Not willing to stop there, Kelly piles on the existential angst and, in a sentence or two, shows how Peter and Katy’s own marital relationship has changed since Timothy came into their home. This child, by his very existence, is an even greater interruption to life than it appears. What parent, on their darkest, most exhausted days, has not thought the same?

old-barn-hazel-billingsley[1].jpgTo escape the pressures of family, Peter from time to time will retire outside to an old barn on their property. In fact, it’s been in the family for ages as we learn that this is Peter’s boyhood home. Whilst out there he indulges in some of his more hidden pastimes, among them, cigarette smoking. It seems he was supposed to have quit when Timothy arrived, but he did not, and now he cannot bear to tell Katy that he has been unable to quit. So, he smokes clandestinely. “He didn’t know why he couldn’t just tell her that he hadn’t quit smoking. Maybe he didn’t want to disappoint her any more than he already had. Didn’t want her to see him as a failure.” There’s that demon again. This is the same fear of failure, of inadequacy, that drives so much parental dread and, in Peter, is even realized physically in his impotency. Turns out that his were the faulty parts that led them to adopt. Kelly works with some brilliant, connected symbolism throughout this tale, and I don’t want to get into all of it for fear of spoiling it. However, I need to say there isn’t a wasted action or loose symbol dropped here; everything is horribly connected and the barn is the locus.

Kelly’s writing is crisp, authentic, and emotionally evocative. He knows how to weave on the loom of the weird so that a greater image emerges over time. The only minor complaint I had was the overuse of the word “blackness.” I understand the need to create the atmosphere but by the fifth deployment of that word I was ready for another. What worked well though was how on each page a new crushing emotional challenge was unveiled making me as a reader want to cry out, “How much more can this guy take?” The only thing that stopped me (aside from normal social conventions) was the realization that most of us operate every day under the oppressive weight of these and even more stresses. We are all connected by the pain we have endured. 43eeb3e0-8c8d-4f96-9b3a-6563e2641295[1].jpegPunctuating these ideas are short, sharp pokes of sentences littered about at the ends of more effusive paragraphs, like the quick jabs of a professional boxer that set up a more powerful blow. Individually, they are sustained. Over time, they break you. Witness, from the ends of three paragraphs on the same page, “To no avail,” and “He was a failure,” and “Nothing was permanent, Peter knew.” That sense of impermanence closes out the story in a similar scene of cosmic dread to where we began. The supernatural here is definitely more implied than explicit, and so for our purposes here comparisons might more easily be made to J.S. Le Fanu than to Lovecraft.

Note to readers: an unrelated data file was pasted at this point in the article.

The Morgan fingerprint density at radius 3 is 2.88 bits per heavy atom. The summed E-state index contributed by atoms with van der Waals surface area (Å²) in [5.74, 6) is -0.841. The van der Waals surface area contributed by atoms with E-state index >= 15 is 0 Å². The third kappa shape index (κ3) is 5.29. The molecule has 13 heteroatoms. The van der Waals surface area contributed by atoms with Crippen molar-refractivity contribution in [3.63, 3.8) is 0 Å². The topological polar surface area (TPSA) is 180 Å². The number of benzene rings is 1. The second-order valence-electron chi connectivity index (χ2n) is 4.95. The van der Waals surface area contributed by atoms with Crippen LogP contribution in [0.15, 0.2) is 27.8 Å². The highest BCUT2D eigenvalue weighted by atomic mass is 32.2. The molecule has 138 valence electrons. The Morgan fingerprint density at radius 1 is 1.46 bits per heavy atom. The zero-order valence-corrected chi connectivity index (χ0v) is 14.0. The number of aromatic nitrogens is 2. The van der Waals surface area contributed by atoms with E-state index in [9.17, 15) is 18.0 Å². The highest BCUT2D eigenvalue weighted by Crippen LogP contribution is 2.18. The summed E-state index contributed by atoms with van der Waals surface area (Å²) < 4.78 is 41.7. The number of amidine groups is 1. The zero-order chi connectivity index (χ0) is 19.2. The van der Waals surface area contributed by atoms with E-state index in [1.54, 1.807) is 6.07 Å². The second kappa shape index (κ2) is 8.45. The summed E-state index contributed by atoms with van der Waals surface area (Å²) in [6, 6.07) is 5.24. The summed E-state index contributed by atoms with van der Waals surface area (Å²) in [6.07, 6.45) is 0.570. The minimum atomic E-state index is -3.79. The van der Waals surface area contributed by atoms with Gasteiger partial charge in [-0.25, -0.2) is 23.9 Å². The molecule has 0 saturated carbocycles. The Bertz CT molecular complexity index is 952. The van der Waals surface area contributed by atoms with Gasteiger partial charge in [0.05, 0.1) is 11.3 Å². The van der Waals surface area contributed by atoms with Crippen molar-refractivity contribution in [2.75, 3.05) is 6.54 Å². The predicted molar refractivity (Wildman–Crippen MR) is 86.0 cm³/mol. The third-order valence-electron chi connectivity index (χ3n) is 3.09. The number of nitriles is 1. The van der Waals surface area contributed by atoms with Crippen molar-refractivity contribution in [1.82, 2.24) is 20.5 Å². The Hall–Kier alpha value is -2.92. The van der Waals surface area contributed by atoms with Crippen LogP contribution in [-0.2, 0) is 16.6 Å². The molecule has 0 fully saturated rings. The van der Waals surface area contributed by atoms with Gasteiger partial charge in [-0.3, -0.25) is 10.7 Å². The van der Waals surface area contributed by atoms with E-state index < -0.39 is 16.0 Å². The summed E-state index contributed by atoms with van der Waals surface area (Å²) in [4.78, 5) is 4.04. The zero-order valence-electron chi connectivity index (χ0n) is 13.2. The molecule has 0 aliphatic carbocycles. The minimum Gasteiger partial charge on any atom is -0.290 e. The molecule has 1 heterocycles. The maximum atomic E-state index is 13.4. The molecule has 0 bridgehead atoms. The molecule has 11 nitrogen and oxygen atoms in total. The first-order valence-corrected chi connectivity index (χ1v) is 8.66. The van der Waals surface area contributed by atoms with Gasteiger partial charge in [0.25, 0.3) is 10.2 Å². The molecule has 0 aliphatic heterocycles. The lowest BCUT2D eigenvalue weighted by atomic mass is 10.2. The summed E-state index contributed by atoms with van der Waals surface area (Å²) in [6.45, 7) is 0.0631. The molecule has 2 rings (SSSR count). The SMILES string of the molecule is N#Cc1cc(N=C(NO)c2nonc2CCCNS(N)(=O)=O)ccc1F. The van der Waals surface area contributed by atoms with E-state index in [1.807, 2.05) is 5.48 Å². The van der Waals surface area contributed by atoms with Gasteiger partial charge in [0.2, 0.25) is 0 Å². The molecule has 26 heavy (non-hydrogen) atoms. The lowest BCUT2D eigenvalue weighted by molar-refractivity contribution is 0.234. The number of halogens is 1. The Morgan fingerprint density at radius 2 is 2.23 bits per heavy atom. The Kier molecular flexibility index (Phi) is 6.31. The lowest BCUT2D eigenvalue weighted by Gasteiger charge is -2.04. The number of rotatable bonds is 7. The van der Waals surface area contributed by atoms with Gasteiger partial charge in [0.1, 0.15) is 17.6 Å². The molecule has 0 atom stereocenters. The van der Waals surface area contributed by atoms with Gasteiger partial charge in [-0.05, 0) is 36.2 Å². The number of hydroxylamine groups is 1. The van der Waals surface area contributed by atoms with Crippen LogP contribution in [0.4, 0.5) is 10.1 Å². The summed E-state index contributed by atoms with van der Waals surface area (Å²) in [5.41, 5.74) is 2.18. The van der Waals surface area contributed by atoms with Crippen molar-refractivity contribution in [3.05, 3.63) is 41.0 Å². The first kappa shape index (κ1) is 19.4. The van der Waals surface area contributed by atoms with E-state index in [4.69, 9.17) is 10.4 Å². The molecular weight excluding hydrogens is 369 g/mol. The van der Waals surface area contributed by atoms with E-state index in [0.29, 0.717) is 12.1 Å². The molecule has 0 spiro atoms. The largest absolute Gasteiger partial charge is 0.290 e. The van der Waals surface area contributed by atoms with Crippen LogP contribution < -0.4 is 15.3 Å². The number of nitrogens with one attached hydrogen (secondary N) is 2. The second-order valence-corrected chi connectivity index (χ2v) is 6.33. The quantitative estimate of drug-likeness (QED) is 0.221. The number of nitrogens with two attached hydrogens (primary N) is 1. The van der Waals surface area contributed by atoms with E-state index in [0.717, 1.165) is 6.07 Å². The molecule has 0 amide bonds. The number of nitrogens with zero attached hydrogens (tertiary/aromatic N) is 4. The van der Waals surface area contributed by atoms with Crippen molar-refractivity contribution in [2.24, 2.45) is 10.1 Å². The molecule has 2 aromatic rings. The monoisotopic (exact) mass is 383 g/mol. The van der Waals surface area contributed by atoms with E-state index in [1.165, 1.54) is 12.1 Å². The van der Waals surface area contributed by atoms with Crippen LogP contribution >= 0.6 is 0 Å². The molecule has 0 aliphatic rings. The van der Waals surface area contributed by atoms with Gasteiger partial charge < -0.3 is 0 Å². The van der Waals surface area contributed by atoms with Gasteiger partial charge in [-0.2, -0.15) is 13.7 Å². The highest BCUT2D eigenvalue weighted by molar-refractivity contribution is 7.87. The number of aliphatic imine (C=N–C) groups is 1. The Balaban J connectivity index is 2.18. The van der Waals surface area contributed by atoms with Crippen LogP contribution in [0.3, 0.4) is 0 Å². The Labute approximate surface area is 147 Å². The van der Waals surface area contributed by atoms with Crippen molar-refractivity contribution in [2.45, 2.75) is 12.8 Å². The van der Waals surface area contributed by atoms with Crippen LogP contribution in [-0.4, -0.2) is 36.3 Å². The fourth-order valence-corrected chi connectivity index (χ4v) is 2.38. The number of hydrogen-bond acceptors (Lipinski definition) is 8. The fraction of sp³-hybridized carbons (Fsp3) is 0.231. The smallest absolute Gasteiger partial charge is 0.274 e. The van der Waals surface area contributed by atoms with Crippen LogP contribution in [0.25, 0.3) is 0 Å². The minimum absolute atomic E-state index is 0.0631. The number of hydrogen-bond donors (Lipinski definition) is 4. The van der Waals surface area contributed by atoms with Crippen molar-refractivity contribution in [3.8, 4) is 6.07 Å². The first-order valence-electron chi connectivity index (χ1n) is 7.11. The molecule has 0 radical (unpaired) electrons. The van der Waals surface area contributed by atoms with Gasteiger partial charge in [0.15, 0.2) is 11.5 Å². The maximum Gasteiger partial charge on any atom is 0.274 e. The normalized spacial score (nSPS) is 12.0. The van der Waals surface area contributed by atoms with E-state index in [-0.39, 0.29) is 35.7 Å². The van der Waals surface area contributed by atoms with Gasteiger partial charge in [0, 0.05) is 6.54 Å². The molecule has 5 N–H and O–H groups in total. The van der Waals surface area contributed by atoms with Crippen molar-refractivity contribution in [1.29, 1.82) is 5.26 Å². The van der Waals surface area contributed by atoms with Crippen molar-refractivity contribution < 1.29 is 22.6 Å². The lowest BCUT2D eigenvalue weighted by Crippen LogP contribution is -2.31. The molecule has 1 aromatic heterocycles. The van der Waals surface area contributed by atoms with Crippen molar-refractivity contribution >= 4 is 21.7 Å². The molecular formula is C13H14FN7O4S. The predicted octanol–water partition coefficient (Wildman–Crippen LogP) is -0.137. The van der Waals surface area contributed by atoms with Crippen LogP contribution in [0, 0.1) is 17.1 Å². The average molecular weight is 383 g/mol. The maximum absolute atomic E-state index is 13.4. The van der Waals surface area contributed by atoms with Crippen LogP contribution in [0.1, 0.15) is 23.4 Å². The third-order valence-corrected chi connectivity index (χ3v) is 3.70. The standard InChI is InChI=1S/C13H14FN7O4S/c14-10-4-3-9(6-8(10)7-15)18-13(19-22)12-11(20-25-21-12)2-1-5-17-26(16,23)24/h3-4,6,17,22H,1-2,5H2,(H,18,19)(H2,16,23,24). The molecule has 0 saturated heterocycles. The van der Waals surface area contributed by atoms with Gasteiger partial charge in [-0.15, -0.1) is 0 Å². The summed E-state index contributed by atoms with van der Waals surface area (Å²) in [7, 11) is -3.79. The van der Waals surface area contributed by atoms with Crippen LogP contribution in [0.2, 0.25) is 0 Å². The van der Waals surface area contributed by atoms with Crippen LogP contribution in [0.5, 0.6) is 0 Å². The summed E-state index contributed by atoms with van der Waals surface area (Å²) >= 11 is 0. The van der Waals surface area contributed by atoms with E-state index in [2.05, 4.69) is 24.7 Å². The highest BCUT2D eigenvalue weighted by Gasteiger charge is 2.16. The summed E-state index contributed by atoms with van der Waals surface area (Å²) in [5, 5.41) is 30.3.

This a fantastic story, but a deeply disturbing one. Sometimes it can be said that a story would work just as well without the supernatural element. That is not the case here. It works on many levels, and yet removing any one of those levels, including the supernatural, would diminish the whole. Pieces of Blackness is such a depressing, oppressive tale that when I finished and looked up I was surprised the sun was still shining. I read it in the mid-afternoon and it’s a pretty short story so I was less concerned that time had gotten away from me than I was that the cosmos had. I’d be careful about pairing this tale with alcohol of any kind. That said, and the good writing being a fine indication, I’ll read much more of what Michael Kelly has to offer. I suspect in a collection like this there is quite a variety of genre from the more to the less explicitly supernatural and I look forward to discovering it all.